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Why is tea so popular?

After water, tea is the most popular beverage consumed in the world. In America, however, tea is mostly still used when we are sick or if we’re looking to cool off with a refreshing iced tea. Iced tea, by the way, is consumed by the gallons in the South and at many of our favorite fast-food restaurants. In other parts of the world though, hot tea is a daily staple. So what’s the tea on tea around the world..

Why do I think tea is so popular? Well, tea is an old beverage. It originated in 2737 BC with Chinese Emperor Shen Nung. It has a very rich history and a ton of cultural significance. It is also extremely interesting.

• Did you know that all tea comes from the same plant?

• Did you know that like wine, tea is highly influenced by its terroir- the soil, sunlight, and air in which the plant is grown.

• Did you know that not everything we call tea is actually tea?

Read on to learn more!

1. Taste and Variety: It’s plain and simple – tea tastes good and there is a lot of variety to taste. Whether hot or iced, tea is full of unique tastes and flavors. As mentioned before, like wine, the terroir of where its grown imparts a distinctive taste profile. I often say drinking tea is like traveling the world in a cup. Whether it’s a sencha green tea from Japan, a black tea from China or an Assam from India, drinking tea if an adventure for your palate.

2. Accessibility, Cost, and Convenience of Making: Although tea may appear to be expensive at first glance, when you factor in the actual cost per serving, it’s one of the world’s most affordable luxuries. The quantity of tea used to make a cup will vary depending upon the tea type, but the industry standard is that on average a pound of tea can yield around 200 cups. This is much higher than a pound of coffee which yields around 40-50 cups. Keep in mind that with some oolong and green teas you can also steep multiple times!

3. The Importance of Ritual and Participatory Culture: The importance of the ritual of tea drinking plays a central role in many cultures around the world. Developed in China, the original tea ceremony focuses on the actual tea itself including the taste, smell and look versus the more predefined Japanese tea ceremony with strict, memorialized rules. In China, the host and those enjoying the tea will drink tea for a number of reasons including honoring guests, showing appreciation, celebrating a life event and much more.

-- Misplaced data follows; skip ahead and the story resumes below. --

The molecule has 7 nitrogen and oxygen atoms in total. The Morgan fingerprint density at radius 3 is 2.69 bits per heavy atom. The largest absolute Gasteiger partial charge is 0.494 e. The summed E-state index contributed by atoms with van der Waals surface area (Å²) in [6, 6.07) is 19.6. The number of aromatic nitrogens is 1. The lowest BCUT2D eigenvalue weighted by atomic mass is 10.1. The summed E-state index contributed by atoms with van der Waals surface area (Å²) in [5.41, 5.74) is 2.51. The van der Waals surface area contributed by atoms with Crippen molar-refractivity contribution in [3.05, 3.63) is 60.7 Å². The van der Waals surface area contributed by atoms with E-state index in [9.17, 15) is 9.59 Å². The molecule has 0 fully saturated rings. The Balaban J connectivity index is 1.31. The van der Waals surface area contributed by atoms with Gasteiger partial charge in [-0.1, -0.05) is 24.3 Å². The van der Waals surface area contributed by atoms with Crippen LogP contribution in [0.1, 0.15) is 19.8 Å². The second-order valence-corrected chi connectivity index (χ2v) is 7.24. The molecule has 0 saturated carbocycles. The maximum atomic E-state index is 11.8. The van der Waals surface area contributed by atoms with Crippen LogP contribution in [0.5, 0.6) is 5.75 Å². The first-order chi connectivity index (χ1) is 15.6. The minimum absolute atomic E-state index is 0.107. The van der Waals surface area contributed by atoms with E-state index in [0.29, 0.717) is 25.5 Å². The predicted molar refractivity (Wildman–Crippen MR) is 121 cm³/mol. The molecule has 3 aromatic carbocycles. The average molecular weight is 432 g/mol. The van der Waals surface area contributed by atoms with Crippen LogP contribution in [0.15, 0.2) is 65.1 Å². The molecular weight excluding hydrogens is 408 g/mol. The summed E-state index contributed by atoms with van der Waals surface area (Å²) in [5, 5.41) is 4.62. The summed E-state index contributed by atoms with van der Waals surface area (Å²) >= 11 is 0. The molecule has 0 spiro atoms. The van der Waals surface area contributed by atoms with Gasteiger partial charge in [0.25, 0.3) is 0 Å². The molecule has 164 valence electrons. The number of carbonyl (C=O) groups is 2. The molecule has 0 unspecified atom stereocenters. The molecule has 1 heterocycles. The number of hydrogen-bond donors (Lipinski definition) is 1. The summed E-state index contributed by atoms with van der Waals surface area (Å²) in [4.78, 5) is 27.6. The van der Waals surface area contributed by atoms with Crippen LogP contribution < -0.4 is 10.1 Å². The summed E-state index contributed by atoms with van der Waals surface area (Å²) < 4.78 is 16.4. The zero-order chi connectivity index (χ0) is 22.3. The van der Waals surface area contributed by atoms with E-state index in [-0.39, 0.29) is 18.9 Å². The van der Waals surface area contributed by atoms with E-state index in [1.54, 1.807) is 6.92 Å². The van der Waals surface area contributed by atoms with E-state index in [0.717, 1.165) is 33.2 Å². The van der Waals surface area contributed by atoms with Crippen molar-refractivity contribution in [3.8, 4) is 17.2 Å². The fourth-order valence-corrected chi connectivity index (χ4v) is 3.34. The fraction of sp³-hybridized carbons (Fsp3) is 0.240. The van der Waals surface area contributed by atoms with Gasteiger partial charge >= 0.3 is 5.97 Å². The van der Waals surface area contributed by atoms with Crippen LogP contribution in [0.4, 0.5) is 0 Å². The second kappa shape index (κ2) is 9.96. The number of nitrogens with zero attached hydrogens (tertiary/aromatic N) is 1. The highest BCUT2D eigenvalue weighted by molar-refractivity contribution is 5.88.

The Japanese tea ceremony (The Way of Tea or Chado) is highly revered for its connection with Zen Buddism and a refined attention to detail. The preparation and serving of matcha tea is elevated to performance art with an emphasis on aesthetics and harmony. Drinking strong black tea from a Samovar is a key component of Russia’s tea culture tradition. In Morroco, drinking mint tea (a mixture of gunpowder green, fresh mint leaves and sugar) is a national pastime. You can find chai wallahs everywhere in India serving up fresh cups of chai tea. Afternoon and high tea in England highlight the importance to the British of tea in society and their culture.

4. Caffeine: Let’s be honest – lots of people like tea because it’s a good alternative to coffee and provides them with a caffeine boost. Waking up or making it through a long afternoon at work can be difficult. A hot cup of tea provides a nice pick-me-up and makes it easier to get through the day.

5. Health Benefits: Many studies have been published that have concluded that tea may have positive health benefits.

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